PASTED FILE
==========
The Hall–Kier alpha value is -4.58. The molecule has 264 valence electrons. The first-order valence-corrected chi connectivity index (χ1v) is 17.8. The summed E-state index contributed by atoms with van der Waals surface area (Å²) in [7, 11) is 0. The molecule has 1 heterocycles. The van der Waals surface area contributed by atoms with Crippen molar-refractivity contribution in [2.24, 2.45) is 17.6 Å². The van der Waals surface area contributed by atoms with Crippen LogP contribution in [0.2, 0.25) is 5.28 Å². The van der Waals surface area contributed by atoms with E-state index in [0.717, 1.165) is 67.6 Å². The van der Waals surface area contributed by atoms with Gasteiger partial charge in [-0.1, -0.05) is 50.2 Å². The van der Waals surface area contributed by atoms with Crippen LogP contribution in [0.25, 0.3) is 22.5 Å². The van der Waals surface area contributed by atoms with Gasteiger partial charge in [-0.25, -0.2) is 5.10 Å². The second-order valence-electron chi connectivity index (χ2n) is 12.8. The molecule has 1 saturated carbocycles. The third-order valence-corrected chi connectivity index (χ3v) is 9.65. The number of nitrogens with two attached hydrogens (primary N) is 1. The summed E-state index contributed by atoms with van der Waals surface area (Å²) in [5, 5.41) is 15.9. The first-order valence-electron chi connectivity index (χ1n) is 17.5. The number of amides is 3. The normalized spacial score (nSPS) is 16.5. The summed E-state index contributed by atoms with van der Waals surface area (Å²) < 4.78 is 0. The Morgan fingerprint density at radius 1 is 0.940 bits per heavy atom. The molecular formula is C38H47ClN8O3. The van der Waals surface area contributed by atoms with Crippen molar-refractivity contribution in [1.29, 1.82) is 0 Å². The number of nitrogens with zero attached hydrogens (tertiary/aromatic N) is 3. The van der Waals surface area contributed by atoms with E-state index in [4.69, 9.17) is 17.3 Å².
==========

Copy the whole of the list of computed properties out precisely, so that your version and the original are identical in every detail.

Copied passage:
The Hall–Kier alpha value is -4.58. The molecule has 264 valence electrons. The first-order valence-corrected chi connectivity index (χ1v) is 17.8. The summed E-state index contributed by atoms with van der Waals surface area (Å²) in [7, 11) is 0. The molecule has 1 heterocycles. The van der Waals surface area contributed by atoms with Crippen molar-refractivity contribution in [2.24, 2.45) is 17.6 Å². The van der Waals surface area contributed by atoms with Crippen LogP contribution in [0.2, 0.25) is 5.28 Å². The van der Waals surface area contributed by atoms with E-state index in [0.717, 1.165) is 67.6 Å². The van der Waals surface area contributed by atoms with Gasteiger partial charge in [-0.1, -0.05) is 50.2 Å². The van der Waals surface area contributed by atoms with Crippen LogP contribution in [0.25, 0.3) is 22.5 Å². The van der Waals surface area contributed by atoms with Gasteiger partial charge in [-0.25, -0.2) is 5.10 Å². The second-order valence-electron chi connectivity index (χ2n) is 12.8. The molecule has 1 saturated carbocycles. The third-order valence-corrected chi connectivity index (χ3v) is 9.65. The number of nitrogens with two attached hydrogens (primary N) is 1. The summed E-state index contributed by atoms with van der Waals surface area (Å²) in [5, 5.41) is 15.9. The first-order valence-electron chi connectivity index (χ1n) is 17.5. The number of amides is 3. The normalized spacial score (nSPS) is 16.5. The summed E-state index contributed by atoms with van der Waals surface area (Å²) < 4.78 is 0. The Morgan fingerprint density at radius 1 is 0.940 bits per heavy atom. The molecular formula is C38H47ClN8O3. The van der Waals surface area contributed by atoms with Crippen molar-refractivity contribution in [1.29, 1.82) is 0 Å². The number of nitrogens with zero attached hydrogens (tertiary/aromatic N) is 3. The van der Waals surface area contributed by atoms with E-state index in [4.69, 9.17) is 17.3 Å².